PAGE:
Well, this has been a labor of
love ADD. Granted, I let an awesome friend* borrow Love Wins for a week or so, but I’ve had other things I wanted to put pen to computer.
Rob Bell’s chapter 5 in Love Wins is titled “Dying to Live.” And this chapter holds the biggest, most shocking revelation about Rob Bell’s thoughts in the entire book.
He likes Eminem.
Didn’t see that one coming, did ya?
Here’s the gyst of chapter five. The cross is ubiquitous in our culture for because it points to something that every human being conciously or subconciously, willingly or unwillingly admits: they want to be on good terms with the God/god/gods/universe. Cultures and religions for thousands of years looked to sacrificing animals in order to settle an account with God/god(s)/universe because of sin. So when Jesus sacrifices Himself for sins, I wonder if the Jewish Christ followers looked around and kinda thought to themselves, “…Uh, well, what do we do now?”
Actually, I think that it was probably a load off of their minds. A huge, ancient burden lifted. Beyond that, a mind-blowing concept that has revolutionized civilizations. Think about it, a teaching that permeates your heritage to all of a sudden be turned on it’s head and fulfilled/wiped clean.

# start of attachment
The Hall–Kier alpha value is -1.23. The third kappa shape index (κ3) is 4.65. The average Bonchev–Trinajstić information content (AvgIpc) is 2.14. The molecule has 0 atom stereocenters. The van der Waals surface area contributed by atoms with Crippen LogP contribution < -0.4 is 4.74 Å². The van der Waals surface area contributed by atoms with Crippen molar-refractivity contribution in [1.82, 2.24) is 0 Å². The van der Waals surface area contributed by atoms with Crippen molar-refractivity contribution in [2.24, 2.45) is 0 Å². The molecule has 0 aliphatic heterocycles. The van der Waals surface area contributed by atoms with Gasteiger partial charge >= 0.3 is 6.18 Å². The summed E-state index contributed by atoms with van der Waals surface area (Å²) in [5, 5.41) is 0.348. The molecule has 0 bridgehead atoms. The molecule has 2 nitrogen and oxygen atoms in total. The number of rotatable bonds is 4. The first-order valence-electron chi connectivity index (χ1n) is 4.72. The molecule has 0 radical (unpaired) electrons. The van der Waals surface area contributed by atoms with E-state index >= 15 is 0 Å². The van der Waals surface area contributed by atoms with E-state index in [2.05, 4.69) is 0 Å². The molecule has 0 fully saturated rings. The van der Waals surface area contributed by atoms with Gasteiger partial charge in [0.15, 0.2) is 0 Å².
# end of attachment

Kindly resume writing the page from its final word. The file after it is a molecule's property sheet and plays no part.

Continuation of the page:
And I have no idea what that feels like.
Which is why I don’t think I truly understand Jesus’ sacrifice as much as Jewish folks did who had this sacrificial system that imprints their existence. Even today, Jewish folks refer to this sacrificial stuff being in their spiritual DNA.
Back to Love Wins, the act of the cross is cosmic in scope. Through the cross, God is restoring, reconciling, and redeeming the universe back to God. There is so much more going on in Jesus’ sacrifice on the cross AND resurrection (they cannot be separated) than paying off our sin debt. To quote our buddy Rob:
Is the cross about the end of the sacrificial system or a broken relationship that’s been reconciled or a guilty defendant who’s been set free or a battle that’s been won or the redeeming of something that was lost?
That is why the cross continues to endure. It’s a reminder, a sign, a glimpse, an icon that allows us to tap into our deepest longings to be a part of a new creation.
Thanks for doing more than what it looked like you did on that cross, Jesus. ‘Cause from here, a lot of people thought you blew it. And for those of us who (kinda, as much as we can wrap our brains around this cosmic thing you pulled off) believe it’s as big as You and Scripture claim, we prolly fail LOADS of times to communicate this. When we boil it down to just taking care of our sin junk, I think that we rob the cross of the vast meaning this event has.
*Here’s her blog: http://explodingsoul.wordpress.com/